The insider trading legislation signed into law on Wednesday may not be enough to turn around the public’s opinion of the U.S. Congress, but it’s a step in the right direction.
By overwhelming margins (96-3 in the U.S. Senate and 417-2 in the House), a measure was approved last month that prohibits members of Congress from trading stocks and other securities on the basis of confidential information they obtain as lawmakers. The law also makes clear that the insider trading ban applies to members of Congress and their aides, as well as officials in the federal government’s judicial and executive branches.
To most Americans, it seems like a no-brainer that lawmakers shouldn’t be able to base personal financial decisions on inside information they receive in confidential meetings. Unfortunately, it appears it was necessary to write that principle into law.
The issue of insider trading jumped to the public’s attention as a result of a report last November on the “60 Minutes” television news magazine. The show examined questionable dealings by three lawmakers: House Minority Leader Nancy Pelosi, House Speaker John Boehner and U.S. Rep. Spencer Bachus, R-Ala. All three members of Congress responded to the report by saying they had done nothing wrong, but, less than a week later, legislation was introduced to institute an insider trading ban. The bill also requires lawmakers to disclose the purchase or sale of stocks, bonds, commodities futures and other securities within 45 days of the transactions, rather than doing it only once a year, which is now the requirement.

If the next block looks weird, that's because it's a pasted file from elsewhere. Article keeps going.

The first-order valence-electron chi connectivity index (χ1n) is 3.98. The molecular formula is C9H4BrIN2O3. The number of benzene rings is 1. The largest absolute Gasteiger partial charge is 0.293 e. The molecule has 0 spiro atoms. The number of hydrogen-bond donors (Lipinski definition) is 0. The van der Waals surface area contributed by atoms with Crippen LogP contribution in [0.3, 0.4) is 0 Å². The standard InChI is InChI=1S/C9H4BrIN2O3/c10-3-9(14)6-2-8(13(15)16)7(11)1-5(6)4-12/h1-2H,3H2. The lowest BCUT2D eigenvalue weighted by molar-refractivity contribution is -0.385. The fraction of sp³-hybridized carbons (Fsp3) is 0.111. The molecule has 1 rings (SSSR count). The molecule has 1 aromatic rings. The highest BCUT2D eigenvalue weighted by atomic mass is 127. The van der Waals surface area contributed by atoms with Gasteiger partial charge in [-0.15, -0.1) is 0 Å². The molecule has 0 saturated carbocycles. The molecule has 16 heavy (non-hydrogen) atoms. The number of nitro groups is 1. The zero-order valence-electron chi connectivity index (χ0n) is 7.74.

There is good reason for members of Congress to be concerned about their public image as they move toward November elections. Earlier this week, Rasmussen Reports released results of its most recent national telephone survey, in which only 6 percent of likely U.S. voters rated the performance of Congress as good or excellent. Sixty-eight percent of those surveyed thought Congress was doing a poor job.
Passage of the insider trading legislation may or may not improve Congress’ job rating, but it at least indicates lawmakers want to boost public confidence in their integrity and honesty. It’s a start.